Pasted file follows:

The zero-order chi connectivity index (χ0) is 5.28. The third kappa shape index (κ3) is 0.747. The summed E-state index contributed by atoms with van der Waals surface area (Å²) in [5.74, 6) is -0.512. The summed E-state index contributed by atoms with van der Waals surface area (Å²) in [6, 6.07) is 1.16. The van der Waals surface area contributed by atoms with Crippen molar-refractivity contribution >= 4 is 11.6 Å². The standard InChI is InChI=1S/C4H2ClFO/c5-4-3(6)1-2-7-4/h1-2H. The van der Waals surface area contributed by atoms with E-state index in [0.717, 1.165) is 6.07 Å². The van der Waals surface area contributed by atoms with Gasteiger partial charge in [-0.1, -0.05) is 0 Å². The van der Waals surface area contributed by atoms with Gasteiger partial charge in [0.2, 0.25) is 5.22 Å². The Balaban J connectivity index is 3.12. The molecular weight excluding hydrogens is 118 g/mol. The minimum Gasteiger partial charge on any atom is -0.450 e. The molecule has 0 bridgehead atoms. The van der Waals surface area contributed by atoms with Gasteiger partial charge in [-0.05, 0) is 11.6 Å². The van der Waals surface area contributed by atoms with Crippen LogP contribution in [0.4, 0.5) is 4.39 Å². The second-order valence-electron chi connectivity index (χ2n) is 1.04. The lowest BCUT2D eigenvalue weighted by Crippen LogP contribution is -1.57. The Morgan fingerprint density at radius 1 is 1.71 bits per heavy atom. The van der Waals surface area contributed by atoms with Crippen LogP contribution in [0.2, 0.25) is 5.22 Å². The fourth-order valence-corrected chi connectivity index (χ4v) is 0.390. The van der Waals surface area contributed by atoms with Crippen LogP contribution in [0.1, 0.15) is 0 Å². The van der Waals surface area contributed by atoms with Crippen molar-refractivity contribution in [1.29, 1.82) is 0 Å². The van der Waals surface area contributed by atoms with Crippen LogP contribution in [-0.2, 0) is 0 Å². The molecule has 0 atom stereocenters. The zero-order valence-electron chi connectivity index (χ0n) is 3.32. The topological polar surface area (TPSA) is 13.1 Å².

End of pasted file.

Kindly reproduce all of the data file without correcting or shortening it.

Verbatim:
The zero-order chi connectivity index (χ0) is 5.28. The third kappa shape index (κ3) is 0.747. The summed E-state index contributed by atoms with van der Waals surface area (Å²) in [5.74, 6) is -0.512. The summed E-state index contributed by atoms with van der Waals surface area (Å²) in [6, 6.07) is 1.16. The van der Waals surface area contributed by atoms with Crippen molar-refractivity contribution >= 4 is 11.6 Å². The standard InChI is InChI=1S/C4H2ClFO/c5-4-3(6)1-2-7-4/h1-2H. The van der Waals surface area contributed by atoms with E-state index in [0.717, 1.165) is 6.07 Å². The van der Waals surface area contributed by atoms with Gasteiger partial charge in [-0.1, -0.05) is 0 Å². The van der Waals surface area contributed by atoms with Gasteiger partial charge in [0.2, 0.25) is 5.22 Å². The Balaban J connectivity index is 3.12. The molecular weight excluding hydrogens is 118 g/mol. The minimum Gasteiger partial charge on any atom is -0.450 e. The molecule has 0 bridgehead atoms. The van der Waals surface area contributed by atoms with Gasteiger partial charge in [-0.05, 0) is 11.6 Å². The van der Waals surface area contributed by atoms with Crippen LogP contribution in [0.4, 0.5) is 4.39 Å². The second-order valence-electron chi connectivity index (χ2n) is 1.04. The lowest BCUT2D eigenvalue weighted by Crippen LogP contribution is -1.57. The Morgan fingerprint density at radius 1 is 1.71 bits per heavy atom. The van der Waals surface area contributed by atoms with Crippen LogP contribution in [0.2, 0.25) is 5.22 Å². The fourth-order valence-corrected chi connectivity index (χ4v) is 0.390. The van der Waals surface area contributed by atoms with Crippen LogP contribution in [0.1, 0.15) is 0 Å². The van der Waals surface area contributed by atoms with Crippen molar-refractivity contribution in [1.29, 1.82) is 0 Å². The van der Waals surface area contributed by atoms with Crippen LogP contribution in [-0.2, 0) is 0 Å². The molecule has 0 atom stereocenters. The zero-order valence-electron chi connectivity index (χ0n) is 3.32. The topological polar surface area (TPSA) is 13.1 Å².